Photo by Tish Carlson

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Instafriends

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Thirteen

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A portrait of my family once a week, every week, in 2015
Willy: Bounced back surprisingly fast from his trip to Vegas. Also finally used the new smoker he purchased and made some killer chicken wings. I was taking Jimmie for a walk while he was cooking and I’m pretty sure I could smell the applewood smoke from blocks away. If you could eat a camping trip, it’d taste like Willy’s smoked chicken wings. It might be the buy of the century.
Hooper: Was being an a-hole and got threatened with a time out on the patio. He asked how long the time out would be for and Willy told him he may have to spend the whole night out there, to-which-he-begrudgingly replied, “people don’t spend the night out here, roly polies sleep out here”. Then when he saw Willy doing something he wanted to be a part of, he asked to help him. Willy declined, reminding him he was on timeout, to which Hooper replied, “That’s what love is though… like when I help you take suitcases up to the hotel room”. Sometimes it’s hard to keep him in timeout. First borns sure seem to know the way to your heart, don’t they?
Van: Was asked to interpret Jimmie’s barking and stated, “He’s saying he pooped in the refrigerator”. I swear he’s never watched Anchorman.
Me: Have been trying how to navigate how to get the boys to stop hitting me. In the words of one of my favorites, I don’t know if I’m the boxer or the bag.
Jimmie: Barks in the morning when he knows one of us is available to fill his bowl but it remains empty. He’s not too bright, but he’s certainly not dumb. 52weekproject-b

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Finders keepers

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Whether I need to add anymore clothes in my closet may be debatable but the fact I feel like I hit jackpot while thrifting in Arizona and in Utah is not debatable. And we’re heading out to Arizona again and rumor has it that a new thrift store just opened up. Ugh. Can’t stop, won’t stop. Pictured are just a few of my favorite finds. I suppose it’s a good thing that I rarely get the opportunity to hit the thrifts when I’m home because the cycle I’m in of donating – buying – donating – buying is getting ridiculous.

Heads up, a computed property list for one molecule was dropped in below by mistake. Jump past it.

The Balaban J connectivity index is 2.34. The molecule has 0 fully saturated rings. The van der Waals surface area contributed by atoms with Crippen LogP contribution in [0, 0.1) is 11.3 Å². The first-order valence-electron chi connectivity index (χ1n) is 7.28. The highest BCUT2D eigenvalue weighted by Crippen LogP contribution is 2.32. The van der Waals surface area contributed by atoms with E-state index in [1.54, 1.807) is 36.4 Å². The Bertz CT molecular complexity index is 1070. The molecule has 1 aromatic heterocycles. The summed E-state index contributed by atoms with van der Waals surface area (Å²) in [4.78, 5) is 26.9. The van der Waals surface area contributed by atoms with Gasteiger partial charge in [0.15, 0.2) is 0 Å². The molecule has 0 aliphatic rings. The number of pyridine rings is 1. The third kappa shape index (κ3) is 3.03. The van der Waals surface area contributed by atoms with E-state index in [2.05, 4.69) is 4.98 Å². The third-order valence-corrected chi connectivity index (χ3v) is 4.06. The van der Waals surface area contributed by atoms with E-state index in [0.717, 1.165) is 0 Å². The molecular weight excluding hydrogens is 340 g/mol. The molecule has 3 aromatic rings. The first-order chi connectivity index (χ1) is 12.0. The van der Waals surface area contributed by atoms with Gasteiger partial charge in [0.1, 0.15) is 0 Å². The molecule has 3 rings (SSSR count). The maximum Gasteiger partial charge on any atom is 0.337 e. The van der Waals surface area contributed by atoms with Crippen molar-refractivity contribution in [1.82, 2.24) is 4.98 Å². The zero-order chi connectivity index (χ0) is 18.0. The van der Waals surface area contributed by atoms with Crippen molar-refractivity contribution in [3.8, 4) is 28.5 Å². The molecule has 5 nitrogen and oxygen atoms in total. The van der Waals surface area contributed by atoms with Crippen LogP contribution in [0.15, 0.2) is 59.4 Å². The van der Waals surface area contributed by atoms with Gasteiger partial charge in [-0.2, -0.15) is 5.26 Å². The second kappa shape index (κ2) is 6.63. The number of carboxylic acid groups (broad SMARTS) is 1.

And one more new-to-me item, for the home, not thrifted, from this talented artist. I bought two and I love them both. 338A0045-13

Education

I think a lot about my children’s educational future. I realize this can be a delicate subject as we all have our own opinions on education and ways to raise our children.  
The other day I was chatting with a friend who mentioned that her friend just pulled her children out of a highly rated public school and placed them in private school instead. She was upset because, apparently, “masturbation” was listed under some sort of description of the curriculum. Hashtag: why third hand information is dangerous. She has four kids, so you have to multiply the cost of private school by four. Here in Southern California, that means anywhere from $6K to $25K per kid, per year. The alternative costs nothing. Nothing.